Unforeseen events are just that...unexpected. You started out your career on the right path and began the process of saving for your retirement. Then life throws you a curveball and you realize you will need to access those funds much sooner than you expected. If you have not reached the age of 59½, you will be subject to taxation on withdrawal of those funds and get hit with a 10 percent early distribution penalty. However, there are several exceptions to the penalty. Navigating the exception rules can be tricky because some of them apply only to IRAs, others may only apply to qualified company plans and some apply to both.
- Mary wants to help her daughter pay for college, but at age 46 she would be subject to the 10 percent early withdrawal penalty. Not if she has an IRA. As long as the expenses qualify, Mary will not be subject to the 10 percent penalty [qualified expenses include: tuition, fees, supplies and books; but do not include room and board]. This exception does not apply to company plans.
- Stan worked for the state of Michigan for 30 years and retired at age 53. He would like to surprise his wife with a trip around the world and use some of his retirement funds to pay for the trip. If Stan uses the funds in his public retirement account, he would not have to worry about the 10 percent early withdrawal penalty. If he pulls the funds from his IRA, he won't be that lucky.
- Ursula's sister passed away at the age of 38. Ursula, who is 42, was the sole beneficiary of her sister's 401(k) plan as well as her IRA. Ursula would be able to take a penalty-free distribution from either account. Inherited accounts are never subject to the 10 percent penalty on early distribution.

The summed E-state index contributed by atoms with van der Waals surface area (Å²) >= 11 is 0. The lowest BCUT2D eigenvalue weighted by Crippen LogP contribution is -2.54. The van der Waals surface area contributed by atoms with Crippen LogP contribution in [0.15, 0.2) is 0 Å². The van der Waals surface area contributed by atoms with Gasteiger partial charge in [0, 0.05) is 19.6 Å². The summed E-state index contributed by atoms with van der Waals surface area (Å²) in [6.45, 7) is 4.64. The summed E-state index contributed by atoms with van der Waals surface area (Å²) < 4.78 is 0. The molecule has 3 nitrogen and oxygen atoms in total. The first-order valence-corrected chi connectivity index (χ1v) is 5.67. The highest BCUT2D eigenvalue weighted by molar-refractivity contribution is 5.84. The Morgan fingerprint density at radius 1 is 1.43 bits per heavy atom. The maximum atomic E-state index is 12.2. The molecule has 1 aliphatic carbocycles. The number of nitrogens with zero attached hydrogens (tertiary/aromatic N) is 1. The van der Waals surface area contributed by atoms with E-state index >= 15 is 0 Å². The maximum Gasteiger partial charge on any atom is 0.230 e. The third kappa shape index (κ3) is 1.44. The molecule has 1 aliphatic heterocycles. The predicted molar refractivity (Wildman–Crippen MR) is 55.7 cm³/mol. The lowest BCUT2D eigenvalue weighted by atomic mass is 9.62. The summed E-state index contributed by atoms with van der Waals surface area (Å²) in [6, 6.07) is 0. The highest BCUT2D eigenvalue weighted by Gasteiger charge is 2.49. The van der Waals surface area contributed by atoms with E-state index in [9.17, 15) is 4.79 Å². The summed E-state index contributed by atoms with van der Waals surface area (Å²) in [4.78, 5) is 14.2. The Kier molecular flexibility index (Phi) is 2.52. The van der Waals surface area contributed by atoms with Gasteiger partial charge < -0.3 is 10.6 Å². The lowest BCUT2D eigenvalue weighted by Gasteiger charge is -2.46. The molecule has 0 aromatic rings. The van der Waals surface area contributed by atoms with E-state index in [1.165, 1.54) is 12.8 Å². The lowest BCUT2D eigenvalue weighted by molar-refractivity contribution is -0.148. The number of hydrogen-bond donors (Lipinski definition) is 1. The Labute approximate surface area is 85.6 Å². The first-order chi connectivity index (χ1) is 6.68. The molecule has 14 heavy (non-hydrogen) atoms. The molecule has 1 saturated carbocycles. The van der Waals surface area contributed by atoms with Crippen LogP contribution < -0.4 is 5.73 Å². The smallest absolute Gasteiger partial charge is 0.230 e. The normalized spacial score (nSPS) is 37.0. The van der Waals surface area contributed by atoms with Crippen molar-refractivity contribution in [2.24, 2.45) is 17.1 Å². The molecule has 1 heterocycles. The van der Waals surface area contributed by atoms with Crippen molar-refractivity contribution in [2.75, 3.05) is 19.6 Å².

- Calvin is looking to get out of leasing an apartment and into his own home. He wants to take a distribution from his retirement accounts to make the down payment. If he takes the distribution from his IRA he would not be subject to the 10 percent early withdrawal penalty. This would not be the case if he tried this from his company plan.
- Porsha was seriously injured when her car was hit by another. She was unemployed at the time of the accident and is worried about medical insurance. Lucky for her she is able to withdraw funds from her IRA to pay her medical insurance premiums without having to worry about the 10 percent penalty [permanent disability and unemployment are exceptions to the 10 percent penalty on paying qualified medical expenses; a penalty-free distribution can still be made for qualified medical bills to the extent that they exceed 10 percent of your AGI - this is applicable for IRAs and company plans].
- Alexis, age 56, is unhappy in her marriage and is seeking a divorce from her husband. He has been awarded a qualified domestic relations order (QDRO) that he provides to Alexis to request half of her retirement accounts. Alexis distributes half of her 401(k) plan and half of her IRA to her ex-spouse. Alexis is able to escape the 10 percent early withdrawal penalty on the 401(k) portion, but the distribution from the IRA will be subject to it. QDROs are only applicable to company plans.
When an individual is under the age of 59½ care should be taken to make sure the best decision is made when considering a distribution from a retirement account. Improper planning can lead to additional penalties and taxes that could have been eliminated or at least minimized. To discuss further, contact your professional at UHY LLP in one of our many locations.